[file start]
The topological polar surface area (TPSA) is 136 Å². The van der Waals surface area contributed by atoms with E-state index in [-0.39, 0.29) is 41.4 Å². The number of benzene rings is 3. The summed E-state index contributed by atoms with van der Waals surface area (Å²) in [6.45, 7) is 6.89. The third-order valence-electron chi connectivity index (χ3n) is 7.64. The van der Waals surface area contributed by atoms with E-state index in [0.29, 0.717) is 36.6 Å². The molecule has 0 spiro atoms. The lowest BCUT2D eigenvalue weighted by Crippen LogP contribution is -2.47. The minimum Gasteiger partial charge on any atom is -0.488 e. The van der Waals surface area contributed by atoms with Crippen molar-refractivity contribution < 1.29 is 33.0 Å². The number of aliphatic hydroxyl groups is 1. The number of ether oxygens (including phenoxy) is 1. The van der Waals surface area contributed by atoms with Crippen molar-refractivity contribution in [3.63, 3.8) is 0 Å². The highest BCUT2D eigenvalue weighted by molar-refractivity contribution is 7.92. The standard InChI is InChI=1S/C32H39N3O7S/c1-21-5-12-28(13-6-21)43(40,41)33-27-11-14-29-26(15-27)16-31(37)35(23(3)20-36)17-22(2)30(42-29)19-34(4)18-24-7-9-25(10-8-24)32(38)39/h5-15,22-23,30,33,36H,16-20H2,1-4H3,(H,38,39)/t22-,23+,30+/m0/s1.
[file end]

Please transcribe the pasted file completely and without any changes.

The topological polar surface area (TPSA) is 136 Å². The van der Waals surface area contributed by atoms with E-state index in [-0.39, 0.29) is 41.4 Å². The number of benzene rings is 3. The summed E-state index contributed by atoms with van der Waals surface area (Å²) in [6.45, 7) is 6.89. The third-order valence-electron chi connectivity index (χ3n) is 7.64. The van der Waals surface area contributed by atoms with E-state index in [0.29, 0.717) is 36.6 Å². The molecule has 0 spiro atoms. The lowest BCUT2D eigenvalue weighted by Crippen LogP contribution is -2.47. The minimum Gasteiger partial charge on any atom is -0.488 e. The van der Waals surface area contributed by atoms with Crippen molar-refractivity contribution < 1.29 is 33.0 Å². The number of aliphatic hydroxyl groups is 1. The number of ether oxygens (including phenoxy) is 1. The van der Waals surface area contributed by atoms with Crippen molar-refractivity contribution in [3.63, 3.8) is 0 Å². The highest BCUT2D eigenvalue weighted by molar-refractivity contribution is 7.92. The standard InChI is InChI=1S/C32H39N3O7S/c1-21-5-12-28(13-6-21)43(40,41)33-27-11-14-29-26(15-27)16-31(37)35(23(3)20-36)17-22(2)30(42-29)19-34(4)18-24-7-9-25(10-8-24)32(38)39/h5-15,22-23,30,33,36H,16-20H2,1-4H3,(H,38,39)/t22-,23+,30+/m0/s1.